There are some books that just don’t stand the test of time, and honestly, I think this is one of them.
From the blurb, I expected this book to be right down my alley. A book about the fundamentals of drawing, written by a teacher and illustrator from the early twentieth century, that covers everything from basic perspective to figure drawing? Count me in. Unfortunately, the reality wasn’t such a great fit.
While I wouldn’t recommend this to an aspiring artist, it might be an enjoyable read for an art historian. Sullivan talks quite a lot about contemporary times and practices--often with racial epithets thrown in--and his opinions illustrate the disconnect between generations at that time. For example, he has a section about “War and Art Students” in which he expresses the opinion that the War--that’s the Great War, a.k.a. World War I, where over a third of the British soldiers suffered casualties-- had
“Little effect upon the outlook of the normal student. Those who left their studies and return seem in the main to look upon the war as a hyphen between the serious businesses of life--an interruption of their studies, like, an ill-spent vacation. They have been through hell and appear to have forgotten.”
(Pardon me while I laugh hollowly.) The section on art supplies was basically incomprehensible to me, but someone familiar with antique pens and materials might find it fascinating. While I can’t see myself needing to correctly express heraldry in black and white, it’s certainly interesting to know that such things were still a concern in the 20s. Sullivan also remembered a time when left-handedness was indeed considered sinister, and the left hands of such children were tied behind their backs to teach them to use the right hand.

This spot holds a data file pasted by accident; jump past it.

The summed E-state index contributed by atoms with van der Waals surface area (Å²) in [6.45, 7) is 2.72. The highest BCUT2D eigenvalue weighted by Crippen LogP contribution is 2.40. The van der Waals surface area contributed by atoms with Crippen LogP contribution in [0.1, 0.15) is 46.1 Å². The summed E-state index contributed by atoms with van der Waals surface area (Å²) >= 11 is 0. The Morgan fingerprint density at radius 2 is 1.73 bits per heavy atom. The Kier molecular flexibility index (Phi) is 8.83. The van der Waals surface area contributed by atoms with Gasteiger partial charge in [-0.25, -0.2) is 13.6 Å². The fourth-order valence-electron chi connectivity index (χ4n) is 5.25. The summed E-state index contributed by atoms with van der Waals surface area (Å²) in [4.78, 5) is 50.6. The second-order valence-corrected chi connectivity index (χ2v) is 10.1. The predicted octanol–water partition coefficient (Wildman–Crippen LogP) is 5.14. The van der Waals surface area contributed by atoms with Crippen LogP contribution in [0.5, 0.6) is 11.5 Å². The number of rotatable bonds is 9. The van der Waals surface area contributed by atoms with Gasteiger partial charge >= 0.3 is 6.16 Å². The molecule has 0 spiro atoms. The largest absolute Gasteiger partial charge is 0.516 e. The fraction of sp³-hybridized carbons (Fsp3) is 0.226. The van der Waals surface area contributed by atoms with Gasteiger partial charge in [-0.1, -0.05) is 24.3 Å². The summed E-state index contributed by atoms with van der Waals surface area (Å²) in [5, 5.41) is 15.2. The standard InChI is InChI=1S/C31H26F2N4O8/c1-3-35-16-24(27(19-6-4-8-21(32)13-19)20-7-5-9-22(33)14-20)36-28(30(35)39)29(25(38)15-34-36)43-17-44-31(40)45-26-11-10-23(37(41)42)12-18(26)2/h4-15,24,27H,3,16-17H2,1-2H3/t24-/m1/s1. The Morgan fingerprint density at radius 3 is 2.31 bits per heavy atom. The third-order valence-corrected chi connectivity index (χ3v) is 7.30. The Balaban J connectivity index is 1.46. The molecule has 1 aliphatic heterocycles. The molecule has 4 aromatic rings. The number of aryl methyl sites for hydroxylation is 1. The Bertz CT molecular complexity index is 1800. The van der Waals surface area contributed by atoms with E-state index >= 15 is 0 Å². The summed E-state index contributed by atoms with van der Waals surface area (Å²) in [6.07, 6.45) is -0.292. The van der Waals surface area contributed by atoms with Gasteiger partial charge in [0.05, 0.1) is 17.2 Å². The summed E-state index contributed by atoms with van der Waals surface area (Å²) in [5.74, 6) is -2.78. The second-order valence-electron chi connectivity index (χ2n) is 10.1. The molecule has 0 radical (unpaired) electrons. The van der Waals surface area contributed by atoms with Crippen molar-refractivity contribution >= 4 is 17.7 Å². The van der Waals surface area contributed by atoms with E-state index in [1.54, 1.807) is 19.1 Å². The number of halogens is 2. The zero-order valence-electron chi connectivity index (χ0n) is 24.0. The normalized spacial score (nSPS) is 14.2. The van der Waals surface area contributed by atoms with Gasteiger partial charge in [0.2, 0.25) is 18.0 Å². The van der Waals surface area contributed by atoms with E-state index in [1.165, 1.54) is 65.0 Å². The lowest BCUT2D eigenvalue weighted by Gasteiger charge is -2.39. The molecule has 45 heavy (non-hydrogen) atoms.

Possibly my disappointment is due to a mismatch of expectations. I expected an instructional art text, with lots of pretty diagrams and helpful notes, but quite a bit of the book is a treatise on the artist’s beliefs about art. While there are a few pretty diagrams, they’re generally floating disconsolately amidst a wall of text. Considering it is an art book, Line is impressively wordy, and not just in terms of the text-to-illustration ratio. Sullivan writes in a flowery, overblown style that would make Charles Dickens blush. Just trying to distinguish the objects and subjects of the sentences tended to leave me with a headache. A few examples:
“While wishing to insist on a close study of Nature, it is not intended to inculcate a photographic or imitative reproduction of the external facts observed. Equally with Nature, Art and its purposes and its conventions must be taken into account, with the necessity for selection from the mass, the choice of the right means to employ, in order to present the selection when made, and the method of that presentation either simple or complex.”
“He suddenly realized that he was speaking to a generation that had sprung up to whom the names so familiar to him were but names of lives remote--that he was telling of a vanished time which to these youngsters was as ancient as the history of Greece and Rome, out of which he, like a newly-discovered gramophone of the period, had, by the chance touch of a spring, been set going, so that they heard in the present a voice speaking from the past.”
When I managed to disentangle the sentences, I learned quite a lot about Sullivan’s thoughts on good versus bad art, but I didn’t learn all that much about the principles of line.
My favourite sections tended to be those that focused on basic principles, and -- I’m not ashamed to say it-- had illustrations. When the illustrations were present, they tended to be brilliant-- Sullivan drew the same image multiple times in different ways to demonstrate the different techniques. In my favourite section of all, Sullivan drew the same picture multiple times with different types of shading and crosshatching. It was amazing to see how drastically the direction of the shading lines changed the tone of the piece itself.
Overall, if you’re interested in art history and looking for a book that illustrates the clash between generations, then Line might be an enjoyable read. If you’re looking for a book to help you draw better, however, you may want to give this a miss.
~~I received an advanced reader copy of this ebook through Netgalley from the publisher, Dover Publications, in exchange for my (depressingly) honest review.~~